Zoll: Along those lines, what are some of the considerations that families should be asking themselves in terms of deciding whether to take out a parent loan or a loan in the student's name?

Kantrowitz: The main consideration should be cost. The student loans are less expensive than the parent loans, so you should line up the loans according to the interest rates, and pick the loan with the lowest interest rate first. The Stafford loan has annual and aggregate loan limits. For a dependent, undergraduate student it starts off with a $5,500 annual loan limit. That increases to $7,500 when the student is a junior or senior in college. That may not be enough money to pay for the college cost in which case the Parent PLUS loan is a reasonable option. It's available up to the full cost of education minus other aid received. Something that should be paid attention to, though, is to not borrow too much money to pay for school.

If you find yourself with no choice but to borrow from a Parent PLUS loan program or a private student loan program, that may be a sign that you are overborrowing and should consider ways to reduce that debt. One of the best ways to save on college cost is to enroll at an in-state public college instead of a higher-cost private college.

As a good general rule, your total education debt at graduation should be less than your expected annual starting salary and ideally a lot less. So, if your total debt is less than your annual income, you'll be able to pay back that debt in about 10 years. If your total debt exceeds your annual income, you're going to need an alternate repayment plan like income-based repayment or extended repayment in order to afford the monthly loan payments.

So, definitely try to find ways to minimize that debt. It may involve, as I said, enrolling in an in-state public college instead of a higher-cost college, living at home with your parents, buying used textbooks or selling the textbooks back to the bookstore at the end of the semester, minimizing trips home from school, not going out on vacation on spring break, and also minimizing personal expenses. For example, if you don't like the cafeteria food that you paid for, the meal plan, and you eat out once a week, $10 pizza once a week, that's $2,000 by the time you graduate. And if you use student loan money to pay for that, that $2,000 will cost you about $4,000 by the time that you repay the debt because every dollar you borrow is going to cost you about $2 by the time you pay back the loans.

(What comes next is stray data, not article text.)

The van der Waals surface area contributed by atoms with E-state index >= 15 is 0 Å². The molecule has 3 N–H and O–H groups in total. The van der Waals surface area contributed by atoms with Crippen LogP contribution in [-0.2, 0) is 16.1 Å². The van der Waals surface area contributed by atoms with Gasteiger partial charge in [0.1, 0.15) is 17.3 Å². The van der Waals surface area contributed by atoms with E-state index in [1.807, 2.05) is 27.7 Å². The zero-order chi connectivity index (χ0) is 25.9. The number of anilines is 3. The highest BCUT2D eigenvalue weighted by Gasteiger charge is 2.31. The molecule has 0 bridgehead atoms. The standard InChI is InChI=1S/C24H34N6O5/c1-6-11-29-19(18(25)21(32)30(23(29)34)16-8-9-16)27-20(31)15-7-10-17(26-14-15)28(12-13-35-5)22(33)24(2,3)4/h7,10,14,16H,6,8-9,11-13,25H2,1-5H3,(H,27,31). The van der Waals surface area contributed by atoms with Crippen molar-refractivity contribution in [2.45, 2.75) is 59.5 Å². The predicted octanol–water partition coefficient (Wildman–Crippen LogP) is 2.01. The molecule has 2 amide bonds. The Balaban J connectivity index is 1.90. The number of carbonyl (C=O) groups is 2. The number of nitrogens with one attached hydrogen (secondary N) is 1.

So before you spend student loan money on anything, double the price and ask yourself if you'd still buy it at twice the price because that's realistically what it's going to cost you.

Zoll: Mark, what does it take to qualify for need-based loans that have more favorable loan terms?

Kantrowitz: Financial need is the difference between the cost of attendance, the total cost of college for one year, and the expected family contribution, which is a measure of the family's financial strength. Obviously, the lower your expected family contribution, the greater your financial need, but also the higher the cost of attendance, the higher financial need.

So, low-income students will probably qualify for a subsidized Stafford loan at any college, while middle- and upper-income students will only qualify for subsidized loans at the more expensive colleges.

Zoll: I know that Chase recently announced that it's not going to be accepting any more new private student loans. Do you see a trend away from the private loans and toward more of the publicly available loans?

Kantrowitz: J.P. Morgan Chase and U.S. Bancorp both recently ended their private student loan programs. I think that's the last of the lenders leaving the private student loan programs for now. During the credit crisis, a lot of nonbank lenders left the student loan programs. So today we have mostly banks offering private student loans. There was also a shift from private loans to federal loans during the past few years.

In 2008, the federal loan limits were increasing. The annual and aggregate loan limits on federal education loans were increased for the first time since 1992, and that led to a shifting of borrowing from private loans to federal. Back then, almost a quarter of new loans were from the private student loan programs. Today less than 10% of new loan volume comes from private student loans.

Zoll: Well, Mark, thanks for being with us today and sharing your insights on student loans.

Kantrowitz: Thank you for having me.

Zoll: For Morningstar, I'm Adam Zoll.